agent4573 agent4573 is offline
 
Join Date: Aug 2019
Location: Mountain view
Posts: 490
Default

My long lead items:

Andair fuel valve for a dual tank, full return style system: 24 weeks
Sam James Cowl: 54 weeks
Engine: 38 weeks
Avionics: were booking build slots 30 weeks out, then 4 weeks to build/ship.
Paint/Primer: 2-3 weeks because I have to find suppliers willing to ship to CA.

Everything else normally showed up with 1-2 weeks of ordering it. I have a few dozen orders from Van's from misc parts, and probably 100 orders from Spruce on hardware, accessories, etc. You'll have plenty to do where if you have to wait a week for a hose clamp to show up, it's not going to stop progress on other areas of the plane, so don't worry about having absolutely everything ready before you start.
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  #7  
Old 01-24-2022, 11:38 AM
David Paule David Paule is offline
 
Join Date: Dec 2009
Location: Boulder, CO
Posts: 5,264
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Get some parts bins and start draining and saving water bottles. Get a labeler that lets you choose the tape you want for the labels. Small parts like nuts and bolts go in the parts bins and rivets go in the empty and dry water bottles. That way when you knock a bottle over, you won't have rivets all over the floor.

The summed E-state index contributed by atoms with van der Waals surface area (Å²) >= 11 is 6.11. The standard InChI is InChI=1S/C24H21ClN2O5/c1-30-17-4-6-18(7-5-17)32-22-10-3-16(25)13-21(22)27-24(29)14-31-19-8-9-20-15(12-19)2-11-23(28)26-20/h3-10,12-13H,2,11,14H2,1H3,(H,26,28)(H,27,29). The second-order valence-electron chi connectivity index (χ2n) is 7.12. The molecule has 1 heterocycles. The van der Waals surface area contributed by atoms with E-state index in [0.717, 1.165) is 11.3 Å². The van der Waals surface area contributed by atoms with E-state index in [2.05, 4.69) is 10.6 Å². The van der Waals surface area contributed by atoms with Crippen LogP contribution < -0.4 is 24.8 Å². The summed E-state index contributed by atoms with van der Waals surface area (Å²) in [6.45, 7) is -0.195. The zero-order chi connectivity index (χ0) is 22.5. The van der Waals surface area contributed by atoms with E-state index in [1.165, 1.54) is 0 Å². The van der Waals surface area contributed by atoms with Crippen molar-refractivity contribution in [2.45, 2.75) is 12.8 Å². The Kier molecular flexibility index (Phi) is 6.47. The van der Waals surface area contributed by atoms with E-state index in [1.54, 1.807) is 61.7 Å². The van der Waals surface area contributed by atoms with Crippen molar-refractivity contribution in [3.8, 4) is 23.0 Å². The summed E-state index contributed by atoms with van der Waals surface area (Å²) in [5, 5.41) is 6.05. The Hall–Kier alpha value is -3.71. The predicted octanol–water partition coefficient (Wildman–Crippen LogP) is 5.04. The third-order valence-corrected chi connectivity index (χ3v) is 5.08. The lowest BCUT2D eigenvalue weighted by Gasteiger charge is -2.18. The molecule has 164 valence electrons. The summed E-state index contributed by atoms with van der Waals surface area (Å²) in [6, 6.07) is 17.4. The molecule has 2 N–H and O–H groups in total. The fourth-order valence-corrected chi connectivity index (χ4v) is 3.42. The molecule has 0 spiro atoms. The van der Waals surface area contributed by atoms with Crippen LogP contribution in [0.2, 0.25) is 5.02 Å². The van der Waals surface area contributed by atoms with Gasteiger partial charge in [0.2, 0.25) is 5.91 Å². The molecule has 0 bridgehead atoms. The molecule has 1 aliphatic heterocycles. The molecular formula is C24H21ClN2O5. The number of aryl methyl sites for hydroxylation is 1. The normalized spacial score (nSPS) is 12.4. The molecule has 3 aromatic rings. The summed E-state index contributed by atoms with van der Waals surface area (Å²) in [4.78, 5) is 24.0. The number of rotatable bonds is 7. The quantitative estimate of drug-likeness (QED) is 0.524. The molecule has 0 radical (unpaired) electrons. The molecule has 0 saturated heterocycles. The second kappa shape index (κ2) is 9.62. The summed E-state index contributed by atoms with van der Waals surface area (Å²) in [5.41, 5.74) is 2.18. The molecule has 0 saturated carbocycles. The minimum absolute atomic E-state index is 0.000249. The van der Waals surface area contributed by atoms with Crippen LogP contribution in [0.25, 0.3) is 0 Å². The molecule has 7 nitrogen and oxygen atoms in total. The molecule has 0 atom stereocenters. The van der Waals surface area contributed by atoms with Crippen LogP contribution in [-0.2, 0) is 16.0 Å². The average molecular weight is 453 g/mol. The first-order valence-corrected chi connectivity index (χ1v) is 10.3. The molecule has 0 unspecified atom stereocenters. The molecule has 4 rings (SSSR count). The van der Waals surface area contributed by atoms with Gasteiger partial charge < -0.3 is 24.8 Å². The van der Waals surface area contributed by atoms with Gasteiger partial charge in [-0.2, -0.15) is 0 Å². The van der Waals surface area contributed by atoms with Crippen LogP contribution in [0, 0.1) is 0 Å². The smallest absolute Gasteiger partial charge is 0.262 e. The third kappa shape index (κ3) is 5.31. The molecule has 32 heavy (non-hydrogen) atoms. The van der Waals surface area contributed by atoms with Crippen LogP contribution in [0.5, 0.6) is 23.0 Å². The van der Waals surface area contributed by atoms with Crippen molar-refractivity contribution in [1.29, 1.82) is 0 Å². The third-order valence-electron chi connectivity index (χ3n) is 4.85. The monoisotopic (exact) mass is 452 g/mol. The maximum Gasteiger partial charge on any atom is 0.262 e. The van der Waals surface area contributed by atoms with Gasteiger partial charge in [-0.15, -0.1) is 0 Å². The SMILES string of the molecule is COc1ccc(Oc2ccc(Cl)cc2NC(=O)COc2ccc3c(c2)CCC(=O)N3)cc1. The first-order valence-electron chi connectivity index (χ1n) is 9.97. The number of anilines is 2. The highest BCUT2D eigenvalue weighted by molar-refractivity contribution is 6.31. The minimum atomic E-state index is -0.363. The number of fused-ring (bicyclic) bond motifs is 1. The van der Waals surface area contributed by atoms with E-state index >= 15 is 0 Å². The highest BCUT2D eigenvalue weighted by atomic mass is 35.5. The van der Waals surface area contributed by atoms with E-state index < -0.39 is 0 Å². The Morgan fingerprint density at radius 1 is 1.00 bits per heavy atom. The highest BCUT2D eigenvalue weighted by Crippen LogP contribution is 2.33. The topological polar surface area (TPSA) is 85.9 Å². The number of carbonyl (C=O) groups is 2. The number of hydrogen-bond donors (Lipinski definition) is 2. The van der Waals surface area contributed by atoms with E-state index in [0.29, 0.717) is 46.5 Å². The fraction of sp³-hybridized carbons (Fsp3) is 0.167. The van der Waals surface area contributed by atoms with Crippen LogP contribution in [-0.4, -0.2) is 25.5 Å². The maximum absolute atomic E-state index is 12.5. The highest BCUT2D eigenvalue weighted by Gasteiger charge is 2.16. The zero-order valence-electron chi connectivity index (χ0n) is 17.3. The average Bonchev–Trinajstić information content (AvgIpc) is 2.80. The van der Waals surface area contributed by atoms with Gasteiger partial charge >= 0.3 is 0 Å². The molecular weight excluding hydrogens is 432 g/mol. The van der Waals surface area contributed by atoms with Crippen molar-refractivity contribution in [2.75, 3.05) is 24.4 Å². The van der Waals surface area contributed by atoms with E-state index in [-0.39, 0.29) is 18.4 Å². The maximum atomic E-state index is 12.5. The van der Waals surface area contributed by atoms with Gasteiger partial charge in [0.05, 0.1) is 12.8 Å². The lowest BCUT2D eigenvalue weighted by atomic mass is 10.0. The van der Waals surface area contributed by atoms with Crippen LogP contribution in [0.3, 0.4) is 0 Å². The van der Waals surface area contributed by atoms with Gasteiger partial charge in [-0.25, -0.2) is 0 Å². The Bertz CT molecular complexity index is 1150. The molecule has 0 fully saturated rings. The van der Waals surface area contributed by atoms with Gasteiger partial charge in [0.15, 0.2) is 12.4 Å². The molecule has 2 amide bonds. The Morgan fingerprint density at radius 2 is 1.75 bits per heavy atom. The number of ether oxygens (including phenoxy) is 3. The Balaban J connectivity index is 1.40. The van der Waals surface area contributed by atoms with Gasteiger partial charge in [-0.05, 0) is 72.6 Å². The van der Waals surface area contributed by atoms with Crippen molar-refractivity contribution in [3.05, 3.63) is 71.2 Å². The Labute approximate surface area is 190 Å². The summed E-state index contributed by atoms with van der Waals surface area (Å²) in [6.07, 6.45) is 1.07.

The kits have the hardware in mixed bags, and you'll get to sort the stuff. But the plans or manual calls them by their part number, so it's the part number that goes on the bins. If you get a copy of the hardware lists in advance, you can start labeling the containers now.

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Incidentally, I haven't needed the funnel shown in the photo. Thought I would, but it's not needed.

What does come in handy are a few plastic trays from microwave foods. I'll move the hardware for a task to a tray and take that to the project. That way there's not a lot of extra stuff cluttering up the work area, and what I need is right at hand. If I'm riveting, I'll pour some rivets, just a few, into a tray, and leave the rivet bottle near it as a reminder of what size rivets are in there. Some tasks use multiple rivet sizes and then I'll put the rivet bottle in the tray as a reminder, with another tray for a different size rivet. You can see the black trays I prefer at the bottom right corner of the photo.